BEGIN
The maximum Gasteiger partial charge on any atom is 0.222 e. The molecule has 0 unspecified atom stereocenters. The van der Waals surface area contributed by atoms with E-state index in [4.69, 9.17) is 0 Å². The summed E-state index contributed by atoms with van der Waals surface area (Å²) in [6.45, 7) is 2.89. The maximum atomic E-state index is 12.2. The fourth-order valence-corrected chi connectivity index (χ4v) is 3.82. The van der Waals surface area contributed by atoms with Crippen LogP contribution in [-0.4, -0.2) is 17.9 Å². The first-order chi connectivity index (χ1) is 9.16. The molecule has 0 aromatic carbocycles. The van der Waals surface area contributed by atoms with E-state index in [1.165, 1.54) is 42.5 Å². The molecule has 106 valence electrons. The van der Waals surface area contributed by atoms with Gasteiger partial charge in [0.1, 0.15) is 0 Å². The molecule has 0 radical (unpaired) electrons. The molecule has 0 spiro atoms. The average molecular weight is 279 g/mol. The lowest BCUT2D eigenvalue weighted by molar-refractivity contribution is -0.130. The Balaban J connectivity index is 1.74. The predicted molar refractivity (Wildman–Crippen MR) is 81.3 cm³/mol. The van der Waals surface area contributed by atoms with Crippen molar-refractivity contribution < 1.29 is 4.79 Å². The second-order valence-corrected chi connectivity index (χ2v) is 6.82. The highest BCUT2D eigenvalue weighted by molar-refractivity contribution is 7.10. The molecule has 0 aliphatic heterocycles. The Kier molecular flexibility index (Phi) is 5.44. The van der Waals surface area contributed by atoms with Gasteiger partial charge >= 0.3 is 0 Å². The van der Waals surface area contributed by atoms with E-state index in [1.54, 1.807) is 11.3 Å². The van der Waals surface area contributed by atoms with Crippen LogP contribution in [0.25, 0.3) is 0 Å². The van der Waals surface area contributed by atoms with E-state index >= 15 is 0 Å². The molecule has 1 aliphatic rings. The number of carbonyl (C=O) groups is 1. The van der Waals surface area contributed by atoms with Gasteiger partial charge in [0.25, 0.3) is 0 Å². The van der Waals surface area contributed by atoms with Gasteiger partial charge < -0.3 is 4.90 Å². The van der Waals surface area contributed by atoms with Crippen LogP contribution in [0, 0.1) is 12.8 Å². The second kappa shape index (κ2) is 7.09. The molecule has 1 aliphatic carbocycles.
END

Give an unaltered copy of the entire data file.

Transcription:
The maximum Gasteiger partial charge on any atom is 0.222 e. The molecule has 0 unspecified atom stereocenters. The van der Waals surface area contributed by atoms with E-state index in [4.69, 9.17) is 0 Å². The summed E-state index contributed by atoms with van der Waals surface area (Å²) in [6.45, 7) is 2.89. The maximum atomic E-state index is 12.2. The fourth-order valence-corrected chi connectivity index (χ4v) is 3.82. The van der Waals surface area contributed by atoms with Crippen LogP contribution in [-0.4, -0.2) is 17.9 Å². The first-order chi connectivity index (χ1) is 9.16. The molecule has 0 aromatic carbocycles. The van der Waals surface area contributed by atoms with E-state index in [1.165, 1.54) is 42.5 Å². The molecule has 106 valence electrons. The van der Waals surface area contributed by atoms with Gasteiger partial charge in [0.1, 0.15) is 0 Å². The molecule has 0 radical (unpaired) electrons. The molecule has 0 spiro atoms. The average molecular weight is 279 g/mol. The lowest BCUT2D eigenvalue weighted by molar-refractivity contribution is -0.130. The Balaban J connectivity index is 1.74. The predicted molar refractivity (Wildman–Crippen MR) is 81.3 cm³/mol. The van der Waals surface area contributed by atoms with Crippen molar-refractivity contribution < 1.29 is 4.79 Å². The second-order valence-corrected chi connectivity index (χ2v) is 6.82. The highest BCUT2D eigenvalue weighted by molar-refractivity contribution is 7.10. The molecule has 0 aliphatic heterocycles. The Kier molecular flexibility index (Phi) is 5.44. The van der Waals surface area contributed by atoms with Gasteiger partial charge >= 0.3 is 0 Å². The van der Waals surface area contributed by atoms with E-state index in [1.54, 1.807) is 11.3 Å². The van der Waals surface area contributed by atoms with Crippen LogP contribution in [0.25, 0.3) is 0 Å². The van der Waals surface area contributed by atoms with E-state index >= 15 is 0 Å². The molecule has 1 aliphatic rings. The number of carbonyl (C=O) groups is 1. The van der Waals surface area contributed by atoms with Gasteiger partial charge in [0.25, 0.3) is 0 Å². The van der Waals surface area contributed by atoms with Gasteiger partial charge < -0.3 is 4.90 Å². The van der Waals surface area contributed by atoms with Crippen LogP contribution in [0, 0.1) is 12.8 Å². The second kappa shape index (κ2) is 7.09. The molecule has 1 aliphatic carbocycles.